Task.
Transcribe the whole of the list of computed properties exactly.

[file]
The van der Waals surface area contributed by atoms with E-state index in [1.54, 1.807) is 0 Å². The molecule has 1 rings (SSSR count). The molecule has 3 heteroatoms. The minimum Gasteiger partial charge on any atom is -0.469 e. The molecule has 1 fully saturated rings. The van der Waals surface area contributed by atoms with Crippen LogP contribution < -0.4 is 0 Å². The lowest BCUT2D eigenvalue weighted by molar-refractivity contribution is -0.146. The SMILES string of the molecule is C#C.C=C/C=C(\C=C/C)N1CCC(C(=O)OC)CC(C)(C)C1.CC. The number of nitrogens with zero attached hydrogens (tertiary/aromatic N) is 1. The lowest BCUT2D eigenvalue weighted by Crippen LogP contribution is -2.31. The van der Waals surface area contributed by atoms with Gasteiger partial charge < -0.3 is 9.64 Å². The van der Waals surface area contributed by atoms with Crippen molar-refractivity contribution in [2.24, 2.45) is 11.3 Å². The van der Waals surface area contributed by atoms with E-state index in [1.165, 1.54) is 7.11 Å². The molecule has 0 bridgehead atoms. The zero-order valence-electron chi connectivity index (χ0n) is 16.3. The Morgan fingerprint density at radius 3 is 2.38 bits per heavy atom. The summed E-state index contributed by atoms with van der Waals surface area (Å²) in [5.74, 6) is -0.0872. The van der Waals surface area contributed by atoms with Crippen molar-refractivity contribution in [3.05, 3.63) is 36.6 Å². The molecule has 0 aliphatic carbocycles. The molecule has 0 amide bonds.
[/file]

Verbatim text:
The van der Waals surface area contributed by atoms with E-state index in [1.54, 1.807) is 0 Å². The molecule has 1 rings (SSSR count). The molecule has 3 heteroatoms. The minimum Gasteiger partial charge on any atom is -0.469 e. The molecule has 1 fully saturated rings. The van der Waals surface area contributed by atoms with Crippen LogP contribution < -0.4 is 0 Å². The lowest BCUT2D eigenvalue weighted by molar-refractivity contribution is -0.146. The SMILES string of the molecule is C#C.C=C/C=C(\C=C/C)N1CCC(C(=O)OC)CC(C)(C)C1.CC. The number of nitrogens with zero attached hydrogens (tertiary/aromatic N) is 1. The lowest BCUT2D eigenvalue weighted by Crippen LogP contribution is -2.31. The van der Waals surface area contributed by atoms with Gasteiger partial charge < -0.3 is 9.64 Å². The van der Waals surface area contributed by atoms with Crippen molar-refractivity contribution in [2.24, 2.45) is 11.3 Å². The van der Waals surface area contributed by atoms with E-state index in [1.165, 1.54) is 7.11 Å². The molecule has 0 bridgehead atoms. The zero-order valence-electron chi connectivity index (χ0n) is 16.3. The Morgan fingerprint density at radius 3 is 2.38 bits per heavy atom. The summed E-state index contributed by atoms with van der Waals surface area (Å²) in [5.74, 6) is -0.0872. The van der Waals surface area contributed by atoms with Crippen molar-refractivity contribution in [3.05, 3.63) is 36.6 Å². The molecule has 0 aliphatic carbocycles. The molecule has 0 amide bonds.